Methane rule endures, common sense prevails

Fred Krupp

When they tell the story of environmental protection in the early days of President Trump’s administration, today’s Senate vote upholding rules to reduce natural gas waste on federal lands will stand out as a breathtaking and much-needed win for activism, civic engagement and common sense.

The Senate turned back, for now, a disturbing push to ignore basic science and common-sense economics.

It rejected an attempt by the Trump administration and Senate Republicans to overturn the Bureau of Land Management’s methane pollution rule, a resounding triumph of cooler heads over rank ideology and special interests. The oil and gas industry and the administration fundamentally misread the mood of the American people.

It is the first big win this year for the environmental community – and a clear sign that when we fight back, we can still protect American families and defend our natural heritage.

We won’t win them all. But we won today, and we should allow ourselves to feel good about that.

Incredible waste avoided 

What might at first appear like an issue reserved for energy policy wonks – oil and gas producers squandering natural gas on federal and tribal lands via widespread leaks, intentional venting or flaring – resonated with broad swaths of the American public. Across party lines, 73 percent of Americans support laws that stop gas leaks, and two out of three oppose rollbacks of current oil and gas laws.

They have good reason: Taxpayers dislike government waste, and overturning the methane rule would have resulted in more than $300 million in wasted natural gas over the next decade. By volume, we’re talking about enough gas to heat every home in Chicago for a year.

And this is to say nothing of the health and economic dangers methane poses as a short-term forcer of global warming.

CRA sledgehammer misses its mark

The rule nearly fell victim to a formerly obscure legislative tool called the Congressional Review Act, which not only kills the reform but bars any rules that are “substantially the same” from being passed in the future.

This is the worst kind of policy making. So far this year, it’s been used to allow coal companies to pollute local waterways with industrial wastewater, and to make it easier for mentally ill people to buy guns.

Yet, while other objectionable legislation sailed through the congressional review process, the administration was unable to muster votes for this rollback. No one who voted in November wanted public lands plundered, our energy resources squandered, or our health put at risk. A majority of senators understood that.

Among many others, I particularly thank Senators Cantwell, Carper, Collins, Graham, Heitkamp, Manchin, McCain and Udall for listening to their constituents and standing up against unchecked waste of our national energy resources.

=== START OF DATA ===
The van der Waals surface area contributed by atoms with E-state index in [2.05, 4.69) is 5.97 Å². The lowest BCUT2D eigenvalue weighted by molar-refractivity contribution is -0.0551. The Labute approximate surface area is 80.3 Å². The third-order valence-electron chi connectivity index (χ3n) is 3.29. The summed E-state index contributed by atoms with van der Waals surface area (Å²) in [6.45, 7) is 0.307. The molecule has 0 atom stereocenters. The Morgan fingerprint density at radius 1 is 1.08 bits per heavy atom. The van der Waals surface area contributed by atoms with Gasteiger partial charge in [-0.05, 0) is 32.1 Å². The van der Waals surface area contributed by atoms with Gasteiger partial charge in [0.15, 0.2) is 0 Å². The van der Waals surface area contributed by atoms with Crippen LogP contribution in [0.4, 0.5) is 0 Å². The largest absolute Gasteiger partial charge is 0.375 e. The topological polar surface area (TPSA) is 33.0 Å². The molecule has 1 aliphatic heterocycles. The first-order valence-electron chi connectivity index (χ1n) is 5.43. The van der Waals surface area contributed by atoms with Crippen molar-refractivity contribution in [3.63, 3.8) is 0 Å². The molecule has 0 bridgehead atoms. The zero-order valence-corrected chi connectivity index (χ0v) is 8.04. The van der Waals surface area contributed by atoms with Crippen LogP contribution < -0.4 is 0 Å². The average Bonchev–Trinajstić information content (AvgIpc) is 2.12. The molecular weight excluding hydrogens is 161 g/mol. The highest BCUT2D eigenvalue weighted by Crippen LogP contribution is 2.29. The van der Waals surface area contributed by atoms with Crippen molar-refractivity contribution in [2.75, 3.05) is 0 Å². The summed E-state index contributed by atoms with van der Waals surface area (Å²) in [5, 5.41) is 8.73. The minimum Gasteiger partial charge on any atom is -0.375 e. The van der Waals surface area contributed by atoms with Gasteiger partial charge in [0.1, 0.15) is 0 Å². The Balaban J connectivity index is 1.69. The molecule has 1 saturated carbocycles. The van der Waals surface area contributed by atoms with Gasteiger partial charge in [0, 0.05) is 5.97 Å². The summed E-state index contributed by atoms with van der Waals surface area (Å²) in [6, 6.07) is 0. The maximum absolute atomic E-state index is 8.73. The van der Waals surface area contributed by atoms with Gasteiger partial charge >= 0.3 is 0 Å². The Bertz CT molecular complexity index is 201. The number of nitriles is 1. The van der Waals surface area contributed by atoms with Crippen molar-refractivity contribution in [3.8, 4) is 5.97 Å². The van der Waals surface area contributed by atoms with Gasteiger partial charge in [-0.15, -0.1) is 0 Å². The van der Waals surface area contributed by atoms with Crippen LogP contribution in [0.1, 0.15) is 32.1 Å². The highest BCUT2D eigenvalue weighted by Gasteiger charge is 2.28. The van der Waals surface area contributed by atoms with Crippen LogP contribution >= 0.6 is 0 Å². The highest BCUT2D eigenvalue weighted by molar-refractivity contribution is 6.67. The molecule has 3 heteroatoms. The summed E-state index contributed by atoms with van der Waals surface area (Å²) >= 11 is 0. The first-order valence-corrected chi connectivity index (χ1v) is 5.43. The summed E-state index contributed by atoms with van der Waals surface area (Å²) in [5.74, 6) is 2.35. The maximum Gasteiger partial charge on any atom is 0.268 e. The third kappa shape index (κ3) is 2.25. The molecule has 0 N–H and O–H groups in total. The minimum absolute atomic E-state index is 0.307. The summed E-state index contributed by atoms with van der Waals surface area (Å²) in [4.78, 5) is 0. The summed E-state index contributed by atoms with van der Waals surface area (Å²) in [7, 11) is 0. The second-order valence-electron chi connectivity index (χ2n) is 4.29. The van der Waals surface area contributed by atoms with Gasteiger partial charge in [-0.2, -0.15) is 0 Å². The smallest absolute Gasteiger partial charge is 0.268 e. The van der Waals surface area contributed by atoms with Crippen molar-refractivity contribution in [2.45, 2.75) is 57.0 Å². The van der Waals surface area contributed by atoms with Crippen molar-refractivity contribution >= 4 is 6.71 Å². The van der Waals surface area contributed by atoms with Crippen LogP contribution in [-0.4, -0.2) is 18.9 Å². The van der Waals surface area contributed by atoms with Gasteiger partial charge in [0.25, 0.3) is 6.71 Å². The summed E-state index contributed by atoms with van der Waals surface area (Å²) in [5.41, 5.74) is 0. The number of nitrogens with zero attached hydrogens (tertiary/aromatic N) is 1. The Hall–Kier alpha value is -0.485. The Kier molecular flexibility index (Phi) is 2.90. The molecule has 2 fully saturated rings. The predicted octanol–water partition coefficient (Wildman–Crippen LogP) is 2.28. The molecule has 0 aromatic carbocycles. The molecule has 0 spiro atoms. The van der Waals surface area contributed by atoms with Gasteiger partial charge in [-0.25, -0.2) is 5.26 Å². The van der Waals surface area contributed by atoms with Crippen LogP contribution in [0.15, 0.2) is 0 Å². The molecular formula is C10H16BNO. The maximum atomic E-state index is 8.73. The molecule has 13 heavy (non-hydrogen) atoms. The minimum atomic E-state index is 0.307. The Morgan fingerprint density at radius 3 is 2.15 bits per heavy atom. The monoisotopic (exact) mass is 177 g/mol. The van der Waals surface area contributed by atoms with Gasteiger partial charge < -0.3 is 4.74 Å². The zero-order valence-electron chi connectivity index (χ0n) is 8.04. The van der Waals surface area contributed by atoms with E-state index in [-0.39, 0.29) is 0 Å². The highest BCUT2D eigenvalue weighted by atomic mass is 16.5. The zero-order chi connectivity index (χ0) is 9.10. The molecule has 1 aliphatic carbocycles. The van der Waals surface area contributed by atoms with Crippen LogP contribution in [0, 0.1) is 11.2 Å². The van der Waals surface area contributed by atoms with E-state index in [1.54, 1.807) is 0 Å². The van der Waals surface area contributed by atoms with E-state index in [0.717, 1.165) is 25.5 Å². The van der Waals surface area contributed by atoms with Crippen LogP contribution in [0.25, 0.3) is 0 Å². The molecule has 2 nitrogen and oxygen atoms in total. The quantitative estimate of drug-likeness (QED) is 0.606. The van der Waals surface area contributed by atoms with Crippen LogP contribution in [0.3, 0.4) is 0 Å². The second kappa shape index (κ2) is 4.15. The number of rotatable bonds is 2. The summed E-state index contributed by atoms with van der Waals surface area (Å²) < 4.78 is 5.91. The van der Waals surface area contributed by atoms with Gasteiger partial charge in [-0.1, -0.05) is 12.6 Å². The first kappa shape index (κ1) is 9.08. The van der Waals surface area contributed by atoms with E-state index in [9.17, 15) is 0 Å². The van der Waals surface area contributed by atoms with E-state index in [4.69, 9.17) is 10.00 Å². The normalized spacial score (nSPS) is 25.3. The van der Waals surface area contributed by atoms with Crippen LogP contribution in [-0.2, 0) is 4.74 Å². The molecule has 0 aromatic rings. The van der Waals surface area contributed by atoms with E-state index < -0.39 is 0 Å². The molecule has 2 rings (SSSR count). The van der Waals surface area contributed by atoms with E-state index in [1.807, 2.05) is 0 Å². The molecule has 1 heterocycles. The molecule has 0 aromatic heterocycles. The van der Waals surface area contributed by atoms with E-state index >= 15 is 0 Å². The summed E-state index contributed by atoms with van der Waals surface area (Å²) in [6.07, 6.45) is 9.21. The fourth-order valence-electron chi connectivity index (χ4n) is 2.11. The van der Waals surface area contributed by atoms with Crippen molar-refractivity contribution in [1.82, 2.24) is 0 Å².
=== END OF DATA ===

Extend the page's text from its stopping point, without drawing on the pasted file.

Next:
Support from all corners

This attack failed because communities most affected by this decision spoke up. Hundreds of thousands took to the streets to support science and to demonstrate their belief in global climate action, including methane policies that favor voters, rather than special interests.

A broad spectrum of Americans – from farmers and ranchers to tribal and community leaders to families - are willing to make their voices heard, and are effective when they do. This sends an important signal to state leaders and officials in other parts of the world that the United States is not abandoning its environmental values.

No agency has ever reissued a rule to replace one rescinded under the Congressional Review Act, and no court has ever addressed whether such a rule is valid. This is why former officials of the U.S. Department of the Interior and 40 law professors wrote to Congress to oppose the process.

If the oil and gas sector wants to be seen as a responsible player on the energy scene, they must take an active role in preventing methane leaks. It’s also good business.

“Repeal would be a costly and wasteful mistake,” noted Todd Mitchell, a former oil and gas industry official.

Far outside the beltway, Westerners were among the most vocal supporters of the common sense regulations to reduce methane waste.

“The thought of a bunch of disconnected lawmakers who don’t live next to leaking gas wells deciding to vote to take this protection away from us just leaves me speechless,” New Mexico cattleman Don Schreiber told the Los Angeles Times.

As we savor a hard-earned victory, we can’t turn a blind eye to the challenges yet to come. 

The threat isn’t hypothetical, or over 

The fight to protect and defend bedrock health and environmental protections and progress is far from over.

Methane leaks are a national problem

While industry and Congress expected to win easily, their loss today is the consequence of extreme overreach. A broad range of communities will note who stood with us and who stood against us.

If oil and gas industry ideologues continue to try to undermine the basic protections through the U.S. Environmental Protection Agency and BLM agency reviews, today has demonstrated the tenacious, unyielding resistance they will face.

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